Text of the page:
Understanding the names of our everyday: a tour of Swarthmore’s historical buildings

11 mins read
Photo by Ashlen Sepulveda
Photo by Ashlen Sepulveda

“You know,” began Chris Densmore, curator at the Friends Historical Library, “These names, they’re not just dead, white, rich men.”

The dozen relatives, alumni and students stood awkwardly around Densmore, blocking the entrance to McCabe Library.

History is not only a performance, but also a burden. For most at Swarthmore, McCabe signifies books (and 10 o’clock snacks), Dean Bond signifies roses (and bucket-list hookup spot), Parrish signifies administration (and segregated dorm rooms) and Magill signifies oak trees. The tour was literally disrupting the direct significance and value of what has become in time the “œkonomia” or “house-conduct” of Swarthmore College, and it was tearing a visible hole into the “house” to which my conduct had become accustomed.

For Densmore, however, even “Swarthmore” represents something completely other to what it is in reality.

“When I deal,” said Densmore, an ironic twinkle in his eyes, “with student groups, usually I ask two ‘Swarthmore’ questions: One is: ‘Why are we called Swarthmore?’”

The sounds of two books being checked out interrupted what would have otherwise been a pause as the tour-attendees looked back and forth at one another, eyebrows raised, frowning. Densmore’s eyes laughed as he continued.

“Because Swarthmoor was a place of refuge for Quakers during a time of very bad persecution. It was one place [in England] that for about ten years they could go to and not be sent to jail.”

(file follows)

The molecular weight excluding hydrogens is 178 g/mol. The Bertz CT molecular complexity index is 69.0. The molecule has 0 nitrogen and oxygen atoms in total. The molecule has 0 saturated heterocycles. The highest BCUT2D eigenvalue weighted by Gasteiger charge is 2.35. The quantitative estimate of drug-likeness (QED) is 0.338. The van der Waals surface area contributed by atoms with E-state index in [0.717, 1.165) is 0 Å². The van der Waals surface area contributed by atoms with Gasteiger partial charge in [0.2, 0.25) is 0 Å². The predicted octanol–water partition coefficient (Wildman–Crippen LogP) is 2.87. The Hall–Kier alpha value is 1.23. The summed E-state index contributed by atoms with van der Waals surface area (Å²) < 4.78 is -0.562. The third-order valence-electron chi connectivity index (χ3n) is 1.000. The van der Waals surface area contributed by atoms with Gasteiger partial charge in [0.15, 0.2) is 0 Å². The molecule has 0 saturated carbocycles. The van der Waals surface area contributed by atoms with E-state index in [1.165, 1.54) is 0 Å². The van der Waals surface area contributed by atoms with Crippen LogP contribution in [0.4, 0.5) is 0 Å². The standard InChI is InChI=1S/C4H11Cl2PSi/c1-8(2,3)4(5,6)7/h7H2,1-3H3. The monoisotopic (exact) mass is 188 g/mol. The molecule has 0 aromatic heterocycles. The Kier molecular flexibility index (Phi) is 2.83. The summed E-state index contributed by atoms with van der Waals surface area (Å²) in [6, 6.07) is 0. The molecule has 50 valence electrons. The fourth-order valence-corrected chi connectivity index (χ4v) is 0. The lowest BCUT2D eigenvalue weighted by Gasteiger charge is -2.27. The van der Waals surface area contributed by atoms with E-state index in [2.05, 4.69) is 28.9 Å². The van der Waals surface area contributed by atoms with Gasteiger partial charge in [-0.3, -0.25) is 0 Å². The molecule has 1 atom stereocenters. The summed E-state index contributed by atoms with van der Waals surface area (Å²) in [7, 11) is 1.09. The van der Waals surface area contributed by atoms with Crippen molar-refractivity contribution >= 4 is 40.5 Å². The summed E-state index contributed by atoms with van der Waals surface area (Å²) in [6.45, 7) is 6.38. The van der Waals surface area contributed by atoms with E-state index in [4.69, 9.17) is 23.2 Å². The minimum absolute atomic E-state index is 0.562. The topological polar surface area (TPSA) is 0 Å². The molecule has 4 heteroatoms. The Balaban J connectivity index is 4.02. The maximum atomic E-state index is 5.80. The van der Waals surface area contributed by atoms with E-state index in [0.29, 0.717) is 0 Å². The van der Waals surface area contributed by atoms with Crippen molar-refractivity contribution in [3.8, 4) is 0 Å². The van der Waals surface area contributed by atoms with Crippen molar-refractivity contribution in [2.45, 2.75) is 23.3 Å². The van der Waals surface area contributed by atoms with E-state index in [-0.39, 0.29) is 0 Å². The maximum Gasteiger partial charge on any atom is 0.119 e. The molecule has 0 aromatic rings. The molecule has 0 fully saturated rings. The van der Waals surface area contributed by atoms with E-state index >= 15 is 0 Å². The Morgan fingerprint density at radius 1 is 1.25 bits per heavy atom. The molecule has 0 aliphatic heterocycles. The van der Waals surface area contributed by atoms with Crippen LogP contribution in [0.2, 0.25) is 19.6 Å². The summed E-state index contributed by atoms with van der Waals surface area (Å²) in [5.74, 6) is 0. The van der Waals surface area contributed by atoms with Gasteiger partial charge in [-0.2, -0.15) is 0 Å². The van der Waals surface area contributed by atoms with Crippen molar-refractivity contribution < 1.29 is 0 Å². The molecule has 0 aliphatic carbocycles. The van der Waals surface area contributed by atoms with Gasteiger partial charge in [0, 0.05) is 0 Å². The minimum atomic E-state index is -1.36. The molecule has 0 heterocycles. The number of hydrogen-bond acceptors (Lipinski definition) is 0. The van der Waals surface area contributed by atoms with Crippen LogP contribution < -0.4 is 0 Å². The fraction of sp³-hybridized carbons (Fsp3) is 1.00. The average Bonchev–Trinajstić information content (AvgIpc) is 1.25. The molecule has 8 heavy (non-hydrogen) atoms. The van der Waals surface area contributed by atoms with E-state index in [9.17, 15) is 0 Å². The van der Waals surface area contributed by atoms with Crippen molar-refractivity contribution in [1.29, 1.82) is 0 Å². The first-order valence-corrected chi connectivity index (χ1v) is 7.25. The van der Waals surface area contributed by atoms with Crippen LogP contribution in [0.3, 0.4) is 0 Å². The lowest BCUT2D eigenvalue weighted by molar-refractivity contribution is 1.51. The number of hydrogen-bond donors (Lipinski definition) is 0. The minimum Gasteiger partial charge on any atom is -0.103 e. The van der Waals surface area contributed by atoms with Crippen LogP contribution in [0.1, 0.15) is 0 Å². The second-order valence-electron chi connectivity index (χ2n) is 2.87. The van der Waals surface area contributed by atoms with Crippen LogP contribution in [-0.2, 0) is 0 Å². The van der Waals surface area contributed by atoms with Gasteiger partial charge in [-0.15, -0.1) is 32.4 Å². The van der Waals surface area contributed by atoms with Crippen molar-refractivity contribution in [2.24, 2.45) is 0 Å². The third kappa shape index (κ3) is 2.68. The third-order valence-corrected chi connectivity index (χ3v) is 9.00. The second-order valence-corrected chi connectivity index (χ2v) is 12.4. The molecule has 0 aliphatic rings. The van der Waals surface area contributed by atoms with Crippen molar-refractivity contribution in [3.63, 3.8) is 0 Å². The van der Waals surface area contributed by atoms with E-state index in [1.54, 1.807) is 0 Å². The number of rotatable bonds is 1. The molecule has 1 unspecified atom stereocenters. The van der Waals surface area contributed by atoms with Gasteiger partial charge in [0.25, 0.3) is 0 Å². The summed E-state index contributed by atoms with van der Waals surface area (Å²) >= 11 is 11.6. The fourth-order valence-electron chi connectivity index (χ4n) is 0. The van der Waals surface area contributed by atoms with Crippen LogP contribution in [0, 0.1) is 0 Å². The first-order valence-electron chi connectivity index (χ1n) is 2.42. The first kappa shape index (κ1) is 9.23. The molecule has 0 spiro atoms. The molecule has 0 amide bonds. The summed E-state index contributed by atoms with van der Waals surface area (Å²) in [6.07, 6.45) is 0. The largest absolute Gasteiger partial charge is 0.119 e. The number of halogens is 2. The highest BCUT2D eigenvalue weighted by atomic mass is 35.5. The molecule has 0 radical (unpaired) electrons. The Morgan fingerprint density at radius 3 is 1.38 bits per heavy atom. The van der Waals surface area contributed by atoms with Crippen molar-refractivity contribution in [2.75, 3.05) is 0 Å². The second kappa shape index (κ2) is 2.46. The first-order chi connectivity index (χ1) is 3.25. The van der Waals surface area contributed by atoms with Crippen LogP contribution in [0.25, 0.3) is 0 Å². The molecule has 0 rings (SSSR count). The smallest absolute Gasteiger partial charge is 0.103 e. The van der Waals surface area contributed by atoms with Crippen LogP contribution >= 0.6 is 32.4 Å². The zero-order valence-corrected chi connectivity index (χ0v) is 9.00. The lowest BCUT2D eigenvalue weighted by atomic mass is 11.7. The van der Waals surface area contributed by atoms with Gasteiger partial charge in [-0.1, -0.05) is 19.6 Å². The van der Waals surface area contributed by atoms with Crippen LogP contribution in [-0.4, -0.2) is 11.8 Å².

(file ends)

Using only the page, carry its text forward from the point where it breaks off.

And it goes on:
A broad expanse of analogies opened up on the map of the institution. Swarthmore as a refuge today … but from what? Obviously it serves many as a refuge from the general mediocrity of higher education, a refuge from the inflated cost of that education and a refuge from reality.

“Another one of the questions I ask them … I bring a five-dollar bill, if you know who Isaac Hopper is.”

Another pause interrupted by the beep of the check-out desk. History must be performed in order to remain relevant; validated and checked out in order to be utilized. But in order for these things to be accomplished, history must also be given a face, a name, something with which the public can relate — an ID card.

“He’s an older Quaker gentleman,” continued Densmore, “sitting in a painting over in Parrish Hall with his cane … He was a very well-known troublemaker who is now forgotten. He was president of the Pennsylvania Abolition Society. And at this time, he and other abolitionists were trying to prevent kidnapping, because if you’re living in Philadelphia at this time and you’re a nice-looking 16-year-old young man running around here … if I whack him over the hand and entice him some way to Baltimore, I’ve got $500 or $5,000—”

“Twelve Years a Slave,” someone from the audience interjected, introducing Densmore’s historical narrative to popular culture and the representation given it by Hollywood.

“Yeah,” resumed Densmore, not exactly amused. “And so, there was a big impetus for kidnapping. And if you got caught for it you’d go to prison; and some people say that the North sent all the slaves south; but that’s not really true. Because the gradual emancipation act, or acts, that follow right behind it, made it very much illegal to move anyone outside of state.”

The portrait of the man, like an idea, still needed to be finished, so that it could speak.

“So Isaac Hopper would be down on the docks, saying: ‘Where are you going with that person? Do you want your ship impounded?’ Hopper was not so much averse to the idea of getting anyone anyway he could away from the clutches of slavery. He would do it legally if he could, but if he couldn’t, there are — other things you can do.”